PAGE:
Goa Lokayukta slams Governor for ignoring order to take action against errant officers

The complaint was made by the Goa Foundation alleging that mining renewals were hastily approved despite of impending ordinance suggesting competitive bidding

Goa Lokayukta

Background of mining in Goa:

Before merger of Goa with India, several mining concessions had been granted by the erstwhile Portuguese government to several persons/companies for extracting minerals and such concessions were in perpetuity. After Goa’s merger with India came the Mines and Mineral Development Act, 1957 as well as the Goa, Daman and Diu Mining Concessions (Abolition and Declaration as Mining Leases) Act, 1987.

Background of the case

The Goa Foundation in its Writ petition before the Supreme Court had raised the issue of illegal mining in Goa and the court had held that the mining leases had expire in November 2007 and all mining and sale of mineral ore from then was illegal.

Further, Supreme Court also quashed a High Court order that allowed the renewal of certain mining leases but did not initiate investigation against the government department respondents under the Prevention of Corruption Act. Hence the Goa Foundation approached the Goa Lokayukta for inquiry against Laxmikant Parsekar (former Minister of Mines, Goa), Pawan Kumar Sain (former Secretary of Mines, government of India), Prasanna Acharya (Director of Mines and Geology, Goa) and the government of Goa.

The case of the complainant

As per the Goa Foundation, the respondents approved the renewal of several mining leases despite of being cognizant of the Central government ordinance, which was in the offing, which allowed grant of iron ore leases only by way of auction. The renewals were approved just before the ordinance was promulgated and assented to by the then President of India. The Goa Foundation alleges that the en masse approvals amounted to missed and abuse of position by the respondents to confer illegal benefits on several erstwhile mining lease holders thereby causing huge loss to the government exchequer.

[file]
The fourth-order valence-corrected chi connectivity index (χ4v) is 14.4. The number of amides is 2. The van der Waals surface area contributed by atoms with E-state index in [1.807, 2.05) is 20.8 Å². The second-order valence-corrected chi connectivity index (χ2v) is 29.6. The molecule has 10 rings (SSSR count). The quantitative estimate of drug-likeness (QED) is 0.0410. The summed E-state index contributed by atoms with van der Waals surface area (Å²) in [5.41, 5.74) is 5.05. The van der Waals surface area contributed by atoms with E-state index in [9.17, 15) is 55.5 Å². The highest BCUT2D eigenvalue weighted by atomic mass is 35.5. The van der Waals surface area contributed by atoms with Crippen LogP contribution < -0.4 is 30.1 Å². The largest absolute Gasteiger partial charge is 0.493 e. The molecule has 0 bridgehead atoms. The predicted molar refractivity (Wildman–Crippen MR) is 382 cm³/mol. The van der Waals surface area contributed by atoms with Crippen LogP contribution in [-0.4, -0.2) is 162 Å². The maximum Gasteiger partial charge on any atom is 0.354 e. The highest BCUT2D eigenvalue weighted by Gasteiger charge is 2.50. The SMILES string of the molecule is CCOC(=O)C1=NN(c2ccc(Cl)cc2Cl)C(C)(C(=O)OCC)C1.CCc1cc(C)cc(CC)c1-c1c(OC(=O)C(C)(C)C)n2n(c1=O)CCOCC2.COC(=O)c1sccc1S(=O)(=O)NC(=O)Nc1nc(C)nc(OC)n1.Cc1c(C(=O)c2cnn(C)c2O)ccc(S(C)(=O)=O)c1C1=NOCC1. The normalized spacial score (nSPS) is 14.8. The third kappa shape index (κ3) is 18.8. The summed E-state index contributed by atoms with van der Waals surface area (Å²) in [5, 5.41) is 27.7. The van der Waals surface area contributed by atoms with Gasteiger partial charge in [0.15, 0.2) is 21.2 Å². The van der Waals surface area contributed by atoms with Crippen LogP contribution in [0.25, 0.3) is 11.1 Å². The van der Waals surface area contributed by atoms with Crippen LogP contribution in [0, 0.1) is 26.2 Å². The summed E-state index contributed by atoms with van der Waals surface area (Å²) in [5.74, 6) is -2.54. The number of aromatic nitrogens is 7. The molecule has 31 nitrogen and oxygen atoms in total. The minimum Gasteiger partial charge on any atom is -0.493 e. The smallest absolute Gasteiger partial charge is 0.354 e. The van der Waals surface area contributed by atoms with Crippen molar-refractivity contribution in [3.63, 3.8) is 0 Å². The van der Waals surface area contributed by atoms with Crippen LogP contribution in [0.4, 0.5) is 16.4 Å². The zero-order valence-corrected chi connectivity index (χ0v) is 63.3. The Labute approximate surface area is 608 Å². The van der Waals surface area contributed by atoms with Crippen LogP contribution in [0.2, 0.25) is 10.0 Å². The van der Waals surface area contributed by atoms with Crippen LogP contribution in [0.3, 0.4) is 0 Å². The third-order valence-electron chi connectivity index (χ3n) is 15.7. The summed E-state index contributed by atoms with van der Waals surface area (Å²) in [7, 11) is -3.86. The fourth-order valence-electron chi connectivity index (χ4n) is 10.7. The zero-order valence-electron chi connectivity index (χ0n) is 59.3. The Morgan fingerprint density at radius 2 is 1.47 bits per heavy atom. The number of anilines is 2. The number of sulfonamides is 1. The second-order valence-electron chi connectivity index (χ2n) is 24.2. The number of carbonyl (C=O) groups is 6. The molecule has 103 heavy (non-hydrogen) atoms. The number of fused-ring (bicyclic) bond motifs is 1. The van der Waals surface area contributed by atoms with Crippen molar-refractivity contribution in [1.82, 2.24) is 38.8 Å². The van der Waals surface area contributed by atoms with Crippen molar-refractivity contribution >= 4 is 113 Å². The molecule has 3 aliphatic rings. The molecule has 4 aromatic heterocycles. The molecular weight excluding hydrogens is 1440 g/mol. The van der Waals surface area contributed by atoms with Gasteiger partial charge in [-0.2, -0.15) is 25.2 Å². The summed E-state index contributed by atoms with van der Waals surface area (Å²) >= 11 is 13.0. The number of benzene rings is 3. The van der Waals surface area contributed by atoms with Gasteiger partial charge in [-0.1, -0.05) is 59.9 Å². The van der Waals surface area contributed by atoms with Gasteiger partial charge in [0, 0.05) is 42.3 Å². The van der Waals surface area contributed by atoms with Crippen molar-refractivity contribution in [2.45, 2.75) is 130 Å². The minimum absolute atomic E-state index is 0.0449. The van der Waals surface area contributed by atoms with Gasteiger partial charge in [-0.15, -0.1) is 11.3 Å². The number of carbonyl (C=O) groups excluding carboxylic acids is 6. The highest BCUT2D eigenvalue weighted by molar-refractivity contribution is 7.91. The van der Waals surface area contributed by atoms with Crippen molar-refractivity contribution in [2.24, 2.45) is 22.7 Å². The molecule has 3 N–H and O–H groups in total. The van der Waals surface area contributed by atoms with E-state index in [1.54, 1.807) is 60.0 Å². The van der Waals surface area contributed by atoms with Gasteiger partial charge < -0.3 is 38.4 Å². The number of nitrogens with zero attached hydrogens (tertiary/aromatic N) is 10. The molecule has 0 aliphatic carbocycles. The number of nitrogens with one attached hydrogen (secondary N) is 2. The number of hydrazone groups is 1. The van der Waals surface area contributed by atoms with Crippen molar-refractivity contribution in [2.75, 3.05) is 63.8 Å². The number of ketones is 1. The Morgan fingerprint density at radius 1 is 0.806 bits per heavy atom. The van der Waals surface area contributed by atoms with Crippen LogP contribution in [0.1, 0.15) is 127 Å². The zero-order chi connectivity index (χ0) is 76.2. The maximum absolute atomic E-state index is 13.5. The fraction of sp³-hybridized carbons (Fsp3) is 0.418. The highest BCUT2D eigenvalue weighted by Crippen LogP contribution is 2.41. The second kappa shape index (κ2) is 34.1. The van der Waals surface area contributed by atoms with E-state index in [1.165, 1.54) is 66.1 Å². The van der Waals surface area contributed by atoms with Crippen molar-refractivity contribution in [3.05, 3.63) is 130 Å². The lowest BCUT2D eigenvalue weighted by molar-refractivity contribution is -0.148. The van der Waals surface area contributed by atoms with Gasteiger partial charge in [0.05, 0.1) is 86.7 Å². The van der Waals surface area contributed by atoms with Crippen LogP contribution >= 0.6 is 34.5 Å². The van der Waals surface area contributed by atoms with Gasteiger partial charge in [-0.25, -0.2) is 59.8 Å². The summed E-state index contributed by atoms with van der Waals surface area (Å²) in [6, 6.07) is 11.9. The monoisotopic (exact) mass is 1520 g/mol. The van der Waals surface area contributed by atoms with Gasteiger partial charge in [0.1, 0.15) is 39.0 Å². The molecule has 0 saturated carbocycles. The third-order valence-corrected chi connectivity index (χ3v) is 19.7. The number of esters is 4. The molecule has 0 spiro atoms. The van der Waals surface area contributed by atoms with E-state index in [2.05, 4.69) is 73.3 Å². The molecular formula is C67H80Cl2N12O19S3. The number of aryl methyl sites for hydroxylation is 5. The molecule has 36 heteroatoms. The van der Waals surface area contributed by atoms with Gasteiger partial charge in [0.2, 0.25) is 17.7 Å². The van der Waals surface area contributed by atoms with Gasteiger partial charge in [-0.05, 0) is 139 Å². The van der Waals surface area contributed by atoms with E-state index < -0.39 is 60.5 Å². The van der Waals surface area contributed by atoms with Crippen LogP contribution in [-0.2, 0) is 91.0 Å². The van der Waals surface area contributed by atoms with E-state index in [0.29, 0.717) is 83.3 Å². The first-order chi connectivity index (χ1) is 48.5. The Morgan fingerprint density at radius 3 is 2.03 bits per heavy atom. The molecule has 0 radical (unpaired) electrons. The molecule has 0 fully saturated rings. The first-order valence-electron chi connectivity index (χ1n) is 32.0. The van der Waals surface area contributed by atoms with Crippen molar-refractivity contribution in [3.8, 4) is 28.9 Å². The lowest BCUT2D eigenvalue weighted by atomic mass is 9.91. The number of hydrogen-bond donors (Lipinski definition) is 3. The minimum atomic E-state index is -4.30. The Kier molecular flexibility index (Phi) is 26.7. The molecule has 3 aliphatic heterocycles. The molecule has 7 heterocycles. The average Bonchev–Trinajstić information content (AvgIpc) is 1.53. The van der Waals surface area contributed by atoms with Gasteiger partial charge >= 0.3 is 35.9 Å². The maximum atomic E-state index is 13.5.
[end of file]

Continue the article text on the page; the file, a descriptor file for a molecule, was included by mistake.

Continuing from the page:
The respondents contended that their decision was on the basis of the judgment of the Bombay High Court which had allowed renewals of leases in cases where stamp duty already been paid. They further contended that just because their decision was deemed to be illegal, it doesn’t mean they had committed any offence.

Findings of the Lokayukta

The Lokayukta held that the peculiar circumstances under which there was en masse renewal of the mining leases, in a great hurry within a span of about one wee is a grave incriminating circumstance against the respondents which needs an explanation.

The Lokayukta questioned the respondents as to why the renewals were not carried out within the period of 3 months granted by the Bombay High Court in its August 2014 judgements, which the respondents claimed to have followed for avoiding contempt proceedings. These renewals were issued much later in January 2015.

“The important question arises as to why did the respondents suddenly wake up from their deep slumber on or after 5th January 215 and why on 12th January 2015 itself, 31 files which were gathering dust were suddenly resurrected from their moribund condition, similarly typed noted were hastily prepared and signed by the Respondent No. 3 and approved by the other two respondents without even accurately reflecting the relevant facts in many such filed, conveniently ignoring the fact that the mandatory requirements of obtaining opinion of the IBM (Indian Bureau of Mining) as mandated under Rule 24-A had not been fulfilled and also ignoring the fact that allegations relating to violation of rule 37 were under inquiry,” said the Lokayukta.